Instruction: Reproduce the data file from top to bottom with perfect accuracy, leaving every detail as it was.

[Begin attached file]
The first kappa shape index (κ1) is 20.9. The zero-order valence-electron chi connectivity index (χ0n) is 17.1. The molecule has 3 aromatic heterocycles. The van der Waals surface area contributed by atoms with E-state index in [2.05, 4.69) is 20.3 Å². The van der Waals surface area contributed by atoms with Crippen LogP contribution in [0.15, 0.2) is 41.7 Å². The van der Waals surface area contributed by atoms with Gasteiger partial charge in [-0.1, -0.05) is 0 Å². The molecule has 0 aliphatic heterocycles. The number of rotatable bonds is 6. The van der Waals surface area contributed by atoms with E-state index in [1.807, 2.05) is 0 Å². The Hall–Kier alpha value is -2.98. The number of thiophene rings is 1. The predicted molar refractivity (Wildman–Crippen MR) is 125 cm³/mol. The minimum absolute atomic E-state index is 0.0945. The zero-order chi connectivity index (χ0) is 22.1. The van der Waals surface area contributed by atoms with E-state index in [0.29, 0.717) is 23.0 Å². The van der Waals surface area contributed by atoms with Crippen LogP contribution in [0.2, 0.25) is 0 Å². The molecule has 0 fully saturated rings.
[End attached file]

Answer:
The first kappa shape index (κ1) is 20.9. The zero-order valence-electron chi connectivity index (χ0n) is 17.1. The molecule has 3 aromatic heterocycles. The van der Waals surface area contributed by atoms with E-state index in [2.05, 4.69) is 20.3 Å². The van der Waals surface area contributed by atoms with Crippen LogP contribution in [0.15, 0.2) is 41.7 Å². The van der Waals surface area contributed by atoms with Gasteiger partial charge in [-0.1, -0.05) is 0 Å². The molecule has 0 aliphatic heterocycles. The number of rotatable bonds is 6. The van der Waals surface area contributed by atoms with E-state index in [1.807, 2.05) is 0 Å². The Hall–Kier alpha value is -2.98. The number of thiophene rings is 1. The predicted molar refractivity (Wildman–Crippen MR) is 125 cm³/mol. The minimum absolute atomic E-state index is 0.0945. The zero-order chi connectivity index (χ0) is 22.1. The van der Waals surface area contributed by atoms with E-state index in [0.29, 0.717) is 23.0 Å². The van der Waals surface area contributed by atoms with Crippen LogP contribution in [0.2, 0.25) is 0 Å². The molecule has 0 fully saturated rings.